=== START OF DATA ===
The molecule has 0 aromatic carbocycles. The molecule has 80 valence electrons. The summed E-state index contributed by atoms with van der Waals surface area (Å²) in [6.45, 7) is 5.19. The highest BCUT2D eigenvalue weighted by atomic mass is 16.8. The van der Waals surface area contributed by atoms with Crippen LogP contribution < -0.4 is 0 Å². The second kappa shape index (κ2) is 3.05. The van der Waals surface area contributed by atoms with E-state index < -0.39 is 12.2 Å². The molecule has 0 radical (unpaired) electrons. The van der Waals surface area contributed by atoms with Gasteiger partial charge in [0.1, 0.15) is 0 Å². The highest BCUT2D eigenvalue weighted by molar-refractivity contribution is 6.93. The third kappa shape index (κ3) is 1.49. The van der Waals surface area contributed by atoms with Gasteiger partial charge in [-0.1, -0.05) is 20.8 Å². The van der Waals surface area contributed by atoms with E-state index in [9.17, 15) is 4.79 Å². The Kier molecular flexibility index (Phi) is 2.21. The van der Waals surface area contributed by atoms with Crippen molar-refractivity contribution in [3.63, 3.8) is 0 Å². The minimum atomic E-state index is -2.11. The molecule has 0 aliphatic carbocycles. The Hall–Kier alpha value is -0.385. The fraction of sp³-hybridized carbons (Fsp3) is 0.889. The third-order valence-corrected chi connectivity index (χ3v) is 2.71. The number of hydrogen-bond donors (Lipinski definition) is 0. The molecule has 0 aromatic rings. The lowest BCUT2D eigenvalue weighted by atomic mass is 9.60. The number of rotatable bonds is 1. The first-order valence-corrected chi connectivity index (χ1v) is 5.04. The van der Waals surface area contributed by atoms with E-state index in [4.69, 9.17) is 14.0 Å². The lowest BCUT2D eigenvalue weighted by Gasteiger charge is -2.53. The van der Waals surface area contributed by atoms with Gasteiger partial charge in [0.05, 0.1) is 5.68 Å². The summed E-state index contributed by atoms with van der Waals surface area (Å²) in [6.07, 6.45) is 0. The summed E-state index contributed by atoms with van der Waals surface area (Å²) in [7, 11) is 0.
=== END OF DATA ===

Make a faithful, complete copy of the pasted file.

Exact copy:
The molecule has 0 aromatic carbocycles. The molecule has 80 valence electrons. The summed E-state index contributed by atoms with van der Waals surface area (Å²) in [6.45, 7) is 5.19. The highest BCUT2D eigenvalue weighted by atomic mass is 16.8. The van der Waals surface area contributed by atoms with Crippen LogP contribution < -0.4 is 0 Å². The second kappa shape index (κ2) is 3.05. The van der Waals surface area contributed by atoms with E-state index < -0.39 is 12.2 Å². The molecule has 0 radical (unpaired) electrons. The van der Waals surface area contributed by atoms with Gasteiger partial charge in [0.1, 0.15) is 0 Å². The highest BCUT2D eigenvalue weighted by molar-refractivity contribution is 6.93. The third kappa shape index (κ3) is 1.49. The van der Waals surface area contributed by atoms with Gasteiger partial charge in [-0.1, -0.05) is 20.8 Å². The van der Waals surface area contributed by atoms with E-state index in [9.17, 15) is 4.79 Å². The Kier molecular flexibility index (Phi) is 2.21. The van der Waals surface area contributed by atoms with Crippen molar-refractivity contribution in [3.63, 3.8) is 0 Å². The minimum atomic E-state index is -2.11. The molecule has 0 aliphatic carbocycles. The Hall–Kier alpha value is -0.385. The fraction of sp³-hybridized carbons (Fsp3) is 0.889. The third-order valence-corrected chi connectivity index (χ3v) is 2.71. The number of hydrogen-bond donors (Lipinski definition) is 0. The molecule has 0 aromatic rings. The lowest BCUT2D eigenvalue weighted by atomic mass is 9.60. The number of rotatable bonds is 1. The first-order valence-corrected chi connectivity index (χ1v) is 5.04. The van der Waals surface area contributed by atoms with E-state index in [4.69, 9.17) is 14.0 Å². The lowest BCUT2D eigenvalue weighted by Gasteiger charge is -2.53. The van der Waals surface area contributed by atoms with Gasteiger partial charge in [0.05, 0.1) is 5.68 Å². The summed E-state index contributed by atoms with van der Waals surface area (Å²) in [6.07, 6.45) is 0. The summed E-state index contributed by atoms with van der Waals surface area (Å²) in [7, 11) is 0.